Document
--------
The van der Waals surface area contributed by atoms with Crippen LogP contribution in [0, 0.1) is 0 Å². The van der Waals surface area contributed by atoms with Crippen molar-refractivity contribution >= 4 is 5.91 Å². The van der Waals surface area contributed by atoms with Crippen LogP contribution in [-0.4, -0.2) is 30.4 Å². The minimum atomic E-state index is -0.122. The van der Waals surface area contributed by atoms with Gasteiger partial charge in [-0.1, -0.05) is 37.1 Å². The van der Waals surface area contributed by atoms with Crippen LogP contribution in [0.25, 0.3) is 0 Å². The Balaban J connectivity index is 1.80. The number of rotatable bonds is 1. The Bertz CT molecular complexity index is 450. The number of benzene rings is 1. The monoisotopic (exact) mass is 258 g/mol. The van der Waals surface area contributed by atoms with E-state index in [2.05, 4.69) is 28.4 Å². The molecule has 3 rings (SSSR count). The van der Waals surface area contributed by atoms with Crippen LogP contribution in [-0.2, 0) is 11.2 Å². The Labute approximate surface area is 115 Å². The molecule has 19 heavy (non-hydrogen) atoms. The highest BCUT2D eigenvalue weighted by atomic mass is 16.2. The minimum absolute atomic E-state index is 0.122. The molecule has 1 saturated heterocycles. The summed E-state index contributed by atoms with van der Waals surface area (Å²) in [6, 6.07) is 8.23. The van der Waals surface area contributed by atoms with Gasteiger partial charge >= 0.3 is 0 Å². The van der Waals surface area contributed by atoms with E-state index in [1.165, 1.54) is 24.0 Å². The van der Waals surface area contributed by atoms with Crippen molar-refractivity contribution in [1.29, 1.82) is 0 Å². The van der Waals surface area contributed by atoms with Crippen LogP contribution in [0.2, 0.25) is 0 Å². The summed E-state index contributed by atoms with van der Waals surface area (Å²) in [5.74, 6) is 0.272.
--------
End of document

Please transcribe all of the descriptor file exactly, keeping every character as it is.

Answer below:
The van der Waals surface area contributed by atoms with Crippen LogP contribution in [0, 0.1) is 0 Å². The van der Waals surface area contributed by atoms with Crippen molar-refractivity contribution >= 4 is 5.91 Å². The van der Waals surface area contributed by atoms with Crippen LogP contribution in [-0.4, -0.2) is 30.4 Å². The minimum atomic E-state index is -0.122. The van der Waals surface area contributed by atoms with Gasteiger partial charge in [-0.1, -0.05) is 37.1 Å². The van der Waals surface area contributed by atoms with Crippen LogP contribution in [0.25, 0.3) is 0 Å². The Balaban J connectivity index is 1.80. The number of rotatable bonds is 1. The Bertz CT molecular complexity index is 450. The number of benzene rings is 1. The monoisotopic (exact) mass is 258 g/mol. The van der Waals surface area contributed by atoms with E-state index in [2.05, 4.69) is 28.4 Å². The molecule has 3 rings (SSSR count). The van der Waals surface area contributed by atoms with Crippen LogP contribution in [-0.2, 0) is 11.2 Å². The Labute approximate surface area is 115 Å². The molecule has 19 heavy (non-hydrogen) atoms. The highest BCUT2D eigenvalue weighted by atomic mass is 16.2. The minimum absolute atomic E-state index is 0.122. The molecule has 1 saturated heterocycles. The summed E-state index contributed by atoms with van der Waals surface area (Å²) in [6, 6.07) is 8.23. The van der Waals surface area contributed by atoms with Gasteiger partial charge >= 0.3 is 0 Å². The van der Waals surface area contributed by atoms with E-state index in [1.165, 1.54) is 24.0 Å². The van der Waals surface area contributed by atoms with Crippen molar-refractivity contribution in [1.29, 1.82) is 0 Å². The van der Waals surface area contributed by atoms with Crippen LogP contribution in [0.2, 0.25) is 0 Å². The summed E-state index contributed by atoms with van der Waals surface area (Å²) in [5.74, 6) is 0.272.